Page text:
Miami the place to be for special basketball
FEB 12, 2013 3:59p ET
All in one city.
Welcome to Miami.
Long considered a football town, thanks to those perfect-season Dolphins and five-time-national-champion Hurricanes, it seems like Miami now has an identity crisis of sorts. Football town or a basketball town? It's been the source of debate for some time, perhaps now more than ever, and South Floridians may all agree that it's a nice problem to have.
"People here like basketball," said Jerica Coley, the FIU guard whose 25.5-point-per-game average easily tops the women's Division I charts -- and whose nickname, HolyColey, is part of a big-time marketing push by her school. "They want to see good basketball. And as a city, I guess we're pretty good right now."
That's an understatement.
The Heat will have the best record in the Eastern Conference at the All-Star break this weekend and boast a star-studded roster -- keyed, of course, by the reigning MVP in James, who seems to be in line to win that award for a fourth time this spring.
Down the road a bit in Coral Gables, the Miami Hurricanes and coach Jim Larranaga have gone from unranked to No. 3 in the nation and atop the Atlantic Coast Conference in about a month, easily becoming the biggest story in the college game this season after enjoying blowout wins over Duke and North Carolina. A few more miles away at FIU, Coley is starring on a nightly basis despite almost-constant double- and triple-teams against her.
Not to mention, the city also lays claim to a former women's national coach of the year in Miami's Katie Meier and a surging FIU men's program led by Richard Pitino, the son of legendary longtime Louisville coach Rick Pitino.
"It's cool. We turned this into a basketball town," Heat coach Erik Spoelstra said. "And I'm a fan of the other sports. I've gotten to know coach Larranaga the last two summers ... and since then I've spent a handful of times on campus meeting with him and his staff, just talking hoops. I'm a big fan of his. And what they've been able to do down here is very cool."
That also means games in Miami tend to be a tough ticket. This past weekend, the Heat played host to the Los Angeles Clippers on Friday, the Hurricane men's team hosted North Carolina on Saturday, and the Heat closed the three-day extravanganza at home again Sunday with a matchup against Kobe Bryant and the Lakers.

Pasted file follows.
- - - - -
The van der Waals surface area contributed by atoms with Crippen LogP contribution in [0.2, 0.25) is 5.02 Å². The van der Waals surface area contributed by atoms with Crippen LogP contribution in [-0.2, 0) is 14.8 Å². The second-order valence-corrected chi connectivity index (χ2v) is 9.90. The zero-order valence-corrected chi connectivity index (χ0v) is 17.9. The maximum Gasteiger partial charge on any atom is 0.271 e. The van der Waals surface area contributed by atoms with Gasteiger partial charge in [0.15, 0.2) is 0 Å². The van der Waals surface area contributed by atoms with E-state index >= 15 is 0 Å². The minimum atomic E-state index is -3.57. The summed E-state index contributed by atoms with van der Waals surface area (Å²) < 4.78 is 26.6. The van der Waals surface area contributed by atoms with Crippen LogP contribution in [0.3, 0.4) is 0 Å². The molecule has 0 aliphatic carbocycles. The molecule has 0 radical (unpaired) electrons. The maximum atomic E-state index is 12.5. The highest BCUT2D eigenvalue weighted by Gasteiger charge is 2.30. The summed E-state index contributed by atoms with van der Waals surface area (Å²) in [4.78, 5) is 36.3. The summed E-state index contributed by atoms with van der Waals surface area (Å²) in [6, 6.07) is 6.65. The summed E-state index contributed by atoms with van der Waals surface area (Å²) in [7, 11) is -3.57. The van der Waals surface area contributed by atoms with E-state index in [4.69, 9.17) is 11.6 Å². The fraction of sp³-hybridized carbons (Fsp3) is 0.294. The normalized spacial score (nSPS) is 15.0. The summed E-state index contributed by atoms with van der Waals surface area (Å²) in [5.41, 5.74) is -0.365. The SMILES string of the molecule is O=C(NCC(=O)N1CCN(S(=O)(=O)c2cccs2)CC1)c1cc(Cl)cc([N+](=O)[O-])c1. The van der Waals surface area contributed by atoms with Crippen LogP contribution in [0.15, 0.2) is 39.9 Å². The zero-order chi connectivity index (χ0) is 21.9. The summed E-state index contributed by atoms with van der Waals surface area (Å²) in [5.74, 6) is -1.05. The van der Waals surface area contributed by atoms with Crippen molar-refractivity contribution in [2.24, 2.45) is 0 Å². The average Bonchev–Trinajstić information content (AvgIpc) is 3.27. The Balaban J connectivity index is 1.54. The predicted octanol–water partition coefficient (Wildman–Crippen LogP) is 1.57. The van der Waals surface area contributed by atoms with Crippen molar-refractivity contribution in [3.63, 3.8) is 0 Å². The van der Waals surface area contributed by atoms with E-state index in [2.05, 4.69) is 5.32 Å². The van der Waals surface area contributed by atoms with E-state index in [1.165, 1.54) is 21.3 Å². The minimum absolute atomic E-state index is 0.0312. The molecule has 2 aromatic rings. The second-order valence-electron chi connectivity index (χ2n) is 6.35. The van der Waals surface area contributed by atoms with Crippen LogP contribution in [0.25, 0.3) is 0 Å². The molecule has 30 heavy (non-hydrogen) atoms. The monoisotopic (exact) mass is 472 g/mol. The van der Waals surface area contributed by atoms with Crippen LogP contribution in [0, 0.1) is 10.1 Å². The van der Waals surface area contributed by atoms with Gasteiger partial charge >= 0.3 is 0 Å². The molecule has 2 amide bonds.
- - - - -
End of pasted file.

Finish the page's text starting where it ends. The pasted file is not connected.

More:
Three days, three sellout crowds, about 50,000 tickets sold in all.
When the Heat won the NBA title, team radio announcer Mike Inglis excitedly shouted that Miami was "the center of the basketball universe." These days, it seems like that statement has never been more true. And in a city where the football teams aren't exactly filling stadiums, hoops is hot.
"It's well-deserved," said Heat guard James Jones, a former Hurricane player and a Miami native. "We have a very good coach and very good team down at the University of Miami. Evidently, we're the defending champs. FIU is on the way up. I think the game of basketball is continuing to grow here. This is always been predominantly a football town. The Dolphins have been here longer than anyone. But basketball has slowly gotten better."
Of late, it's seemed to have gotten better in a hurry.
The Heat won a title in 2006, were the NBA's worst team two years later, then landed James and Chris Bosh to play with Wade in 2010 -- with two trips to the NBA Finals and one title to show so far. The Hurricanes' women's program was one of the nation's best over the past two years. And this season, the Miami men are the talk of the NCAA game, with many people already tabbing them as a Final Four-caliber team, even though few even listed them as a top-four team in the ACC entering the season.
"A lot of good things are happening in Miami," Wade said.
Even the stars are fans of the other teams in town these days. Wade, James and Jones were courtside for the Hurricanes' win over North Carolina this weekend, and it's not unusual to see college players in turn showing up at Heat games.
But even Hurricanes point guard Shane Larkin isn't sure that Miami has truly turned the corner from being a football town -- yet.
"Miami has traditionally been great at football," Larkin said. "Until we have that type of success year after year after year, it's going to be a football town. But with what we're doing right now, people are going to start taking notice ... so we can keep building until they say it's a basketball town."